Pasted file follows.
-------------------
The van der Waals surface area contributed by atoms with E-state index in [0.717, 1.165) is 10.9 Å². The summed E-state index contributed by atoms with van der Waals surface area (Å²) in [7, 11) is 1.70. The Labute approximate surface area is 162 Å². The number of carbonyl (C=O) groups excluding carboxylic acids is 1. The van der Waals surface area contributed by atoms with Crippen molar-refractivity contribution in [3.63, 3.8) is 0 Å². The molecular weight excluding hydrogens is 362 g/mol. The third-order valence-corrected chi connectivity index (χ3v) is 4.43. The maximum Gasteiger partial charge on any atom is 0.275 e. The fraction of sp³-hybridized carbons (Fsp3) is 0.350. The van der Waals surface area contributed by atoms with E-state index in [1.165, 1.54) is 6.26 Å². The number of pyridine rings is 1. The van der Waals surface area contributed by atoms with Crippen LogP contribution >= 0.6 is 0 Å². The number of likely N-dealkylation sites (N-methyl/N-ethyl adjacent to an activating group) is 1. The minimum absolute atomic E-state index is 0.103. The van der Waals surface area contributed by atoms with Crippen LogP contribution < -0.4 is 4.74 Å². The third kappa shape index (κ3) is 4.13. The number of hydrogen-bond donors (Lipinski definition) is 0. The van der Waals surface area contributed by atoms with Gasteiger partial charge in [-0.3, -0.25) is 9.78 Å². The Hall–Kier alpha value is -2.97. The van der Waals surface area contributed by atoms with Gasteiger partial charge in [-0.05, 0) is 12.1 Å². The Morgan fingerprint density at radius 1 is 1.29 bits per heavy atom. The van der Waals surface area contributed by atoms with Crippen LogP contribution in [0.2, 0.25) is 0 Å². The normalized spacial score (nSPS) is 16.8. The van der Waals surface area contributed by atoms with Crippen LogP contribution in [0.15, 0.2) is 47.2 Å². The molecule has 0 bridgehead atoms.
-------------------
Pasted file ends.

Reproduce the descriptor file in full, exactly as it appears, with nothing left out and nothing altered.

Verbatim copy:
The van der Waals surface area contributed by atoms with E-state index in [0.717, 1.165) is 10.9 Å². The summed E-state index contributed by atoms with van der Waals surface area (Å²) in [7, 11) is 1.70. The Labute approximate surface area is 162 Å². The number of carbonyl (C=O) groups excluding carboxylic acids is 1. The van der Waals surface area contributed by atoms with Crippen molar-refractivity contribution in [3.63, 3.8) is 0 Å². The molecular weight excluding hydrogens is 362 g/mol. The third-order valence-corrected chi connectivity index (χ3v) is 4.43. The maximum Gasteiger partial charge on any atom is 0.275 e. The fraction of sp³-hybridized carbons (Fsp3) is 0.350. The van der Waals surface area contributed by atoms with E-state index in [1.165, 1.54) is 6.26 Å². The number of pyridine rings is 1. The van der Waals surface area contributed by atoms with Crippen LogP contribution >= 0.6 is 0 Å². The number of likely N-dealkylation sites (N-methyl/N-ethyl adjacent to an activating group) is 1. The minimum absolute atomic E-state index is 0.103. The van der Waals surface area contributed by atoms with Crippen LogP contribution < -0.4 is 4.74 Å². The third kappa shape index (κ3) is 4.13. The number of hydrogen-bond donors (Lipinski definition) is 0. The van der Waals surface area contributed by atoms with Gasteiger partial charge in [-0.3, -0.25) is 9.78 Å². The Hall–Kier alpha value is -2.97. The van der Waals surface area contributed by atoms with Gasteiger partial charge in [-0.05, 0) is 12.1 Å². The Morgan fingerprint density at radius 1 is 1.29 bits per heavy atom. The van der Waals surface area contributed by atoms with Crippen LogP contribution in [0.2, 0.25) is 0 Å². The normalized spacial score (nSPS) is 16.8. The van der Waals surface area contributed by atoms with Crippen LogP contribution in [0.15, 0.2) is 47.2 Å². The molecule has 0 bridgehead atoms.